The Zanzibar Gem Plant (Zamioculcas zamiifolia) received the easily remembered title of ZZ plant. Otherwise, it would be quite the tongue twister. ZZ plants originated in East Africa, Tanzania, and (wait for it) Zanzibar. This plant’s leaves are so dark green and waxy people mistake them as artificial until they get closer.
The ZZ has other nicknames such as the eternity plant, fat boy, and aroid palm. It is part of the Arum family tree, which includes houseplants like the peace lily, philodendrons, and Chinese evergreen.
ZZ Gem: Hardy & Resilient
If you are a new gardener (or you know someone who is), “easy” is its middle name. It is nearly impossible to kill. Even people with black thumbs can find success with this plant. There is very little to fuss over. Make sure it gets light, water it every two weeks, and watch it grow! And hey, if you get busy and forget a watering, don’t sweat it. These plants are drought tolerant.
The ZZ plant has a pace all its own. It’s a slow grower, so be patient. You should see a few new stems and a couple of inches of change in height.
When cared for properly, they can live up to 10 years. The oldest recorded ZZ plant was 20.
ZZ is one of several similar ornamentals called “money plant.” People associate ZZ with steady growth, diligence, symmetry, and enrichment. As a result, it’s not uncommon to use a ZZ plant as an office gift for a new job or promotion.
ZZ Plant Care 101
Check through your home for drafty areas and air conditioning ducts. Keep your ZZ well away from them. This plant flourishes best when the temperatures hover between 65 and 75 °F.
When you’re dusting your home, every so often, include your Zanzibar Gem. The leaves accumulate dust and dirt, decreasing their luster. No products are necessary. Just use a damp, soft cloth. This is an excellent opportunity to multitask. Check your plant for any signs of insects or disease.
Your Zanzibar Gem will grow toward the light. So rotate it every so often, exposing all sides to sunlight. Make sure it’s from an indirect source to avoid leaf burn.
While not actually a “care” tip, it’s best to buy a ZZ plant in the size you want. If you want a large one, don’t start small. You’ll wait a long time for it to grow.
All parts of the ZZ plant are poisonous. Chewing it causes a burning sensation and swollen lips. Swallowing some takes those reactions into the mouth, tongue, and throat. If you have sensitive skin, wear gloves when working with the Zanzibar Gem.
Zanzibar Gem Plant: Basic Needs
No one who buys a plant wants to watch it die. Thankfully, the ZZ plant doesn’t mind a little less attention than many other plants. So what do they need?
- Enrichment (Fertilizer): Use this to help increase the size of your plant. Add normal indoor plant fertilizer at half strength to the soil. For best results, wait until the growing season.
- Humidity: Good news! The Zanzibar Gem likes the humidity in normal houses (40%).
- Light: The ZZ plant can abide by low light conditions for a while. Eventually, they will become leggy from this position. A better choice is setting the planter in an area with indirect light. South-facing windows provide plenty of sun, but don’t expose your plant to the noonday sun.
- Soil: You can use any well-draining potting soil mixed with perlite or sand. Having said that, a better choice is cactus or succulent soil.
- Temperature: The Zanzibar Gem misses its original home. Exposing it to cold doesn’t fare well. Temperatures lower than 45 °F can harm the plant severely.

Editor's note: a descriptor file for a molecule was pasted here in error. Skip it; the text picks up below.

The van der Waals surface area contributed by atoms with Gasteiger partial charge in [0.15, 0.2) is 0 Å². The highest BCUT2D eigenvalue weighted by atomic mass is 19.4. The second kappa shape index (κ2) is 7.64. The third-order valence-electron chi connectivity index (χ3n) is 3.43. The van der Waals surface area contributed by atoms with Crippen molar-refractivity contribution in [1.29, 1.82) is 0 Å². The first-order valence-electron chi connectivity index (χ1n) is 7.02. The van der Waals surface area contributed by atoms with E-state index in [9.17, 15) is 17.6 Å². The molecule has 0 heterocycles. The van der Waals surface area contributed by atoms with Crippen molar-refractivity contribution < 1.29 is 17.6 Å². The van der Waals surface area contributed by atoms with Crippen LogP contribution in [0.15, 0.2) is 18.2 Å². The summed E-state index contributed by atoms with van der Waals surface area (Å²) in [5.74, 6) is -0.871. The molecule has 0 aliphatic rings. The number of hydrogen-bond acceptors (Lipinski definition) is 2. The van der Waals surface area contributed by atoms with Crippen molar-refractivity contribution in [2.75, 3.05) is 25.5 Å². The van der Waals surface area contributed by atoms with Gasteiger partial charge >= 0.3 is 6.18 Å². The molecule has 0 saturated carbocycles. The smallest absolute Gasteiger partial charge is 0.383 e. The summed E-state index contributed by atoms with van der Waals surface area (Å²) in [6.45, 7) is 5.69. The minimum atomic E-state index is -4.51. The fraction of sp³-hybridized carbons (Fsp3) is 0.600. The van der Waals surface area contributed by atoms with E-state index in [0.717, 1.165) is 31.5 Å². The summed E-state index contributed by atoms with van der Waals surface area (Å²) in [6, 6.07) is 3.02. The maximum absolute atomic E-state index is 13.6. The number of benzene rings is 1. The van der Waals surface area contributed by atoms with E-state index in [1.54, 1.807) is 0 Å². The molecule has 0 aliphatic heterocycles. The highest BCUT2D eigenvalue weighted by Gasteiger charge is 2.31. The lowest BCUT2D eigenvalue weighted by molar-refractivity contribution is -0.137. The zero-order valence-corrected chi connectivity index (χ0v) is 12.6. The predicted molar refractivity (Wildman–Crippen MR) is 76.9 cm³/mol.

- Water: This plant won’t need overly frequent watering. In fact, being a little on the dry side suits it just fine. When you touch the soil, and it’s dry (about every 2 weeks), it’s time to water. It is far better to underwater your ZZ plant a bit than overwater it.
Propagating Zanzibar Gems
The simplest way of propagating this plant is through division. When you change pots, remove the rhizomes and move them to another container. Alternatively, you can begin with cuttings.
Step one is gathering an entire stalk. Gently snip off the bottom leaves. Place the leafless end into a clear jar of water. Refresh the water regularly (once a week) to deter the chance of bacterial growth. In six to nine months, you’ll have roots forming. Wait until you have a bundle, then plant it in the soil, caring for it as any ZZ plant thereafter.
Shopping for ZZ Plants
Sometimes one green thingy looks like another green thingy. ZZ plants may look a bit alike, but there are several varieties from which to choose.
- Lucky Variegated: This is a pretty ZZ with white, yellow, and green leaves. You’ll find some that are almost completely green if you’re fortunate. The lucky variegate will need a little more time exposed to indirect sunlight than some other choices.
- Raven: There is no misidentifying this plant. It has deep purple leaves, some looking almost raven black. It’s a relative newcomer that gives new meaning to “black tie” in terms of style. The dark color accommodates a variety of decors.
- Super Nova: Akin to Raven, the Super Nova has ink-black foliage. The difference is that Super Nova has more green appearing like painter’s flecks on the leaves.
- Zamicro: A shorter-stemmed dwarf ZZ. Hunter green leaves remain slightly curled. It looks different in all the right ways.
- Zenzi (HANSOT113): This plant has compact growth with little leaflets on each leaf. Their foliage is straight and stiff. As it grows, its shape becomes wide at the bottom and thinner at the top.
The University of Copenhagen revealed ZZ plants as air purifiers, at least in the lab. It can remove compounds like xylene, benzene, and ethylbenzene. It is difficult to measure indoor effectiveness because each home is different.
Watering your ZZ Plant
When your Zanzibar Gem turns yellow and drops leaves, it’s a sign of dehydration. Give it a drink! Take the plant to your sink and shower it. Water should flow out the bottom holes of the pot. Stop, and let it finish dripping before you put it back in place.
You shouldn’t need to water your plant more than every week to two weeks. In this matter, get to know your plant. Eventually, you’ll be able to read the signs of when to water. Most plants have a biorhythm. You just have to learn it.
If the plant is in low light conditions, its watering needs lessen. Conversely, those in brighter light may need more. The Zanzibar Gem can go for about three weeks without water thanks to the reservoir their rhizomes provide.
Your ZZ plant also appreciates misting. They like humidity.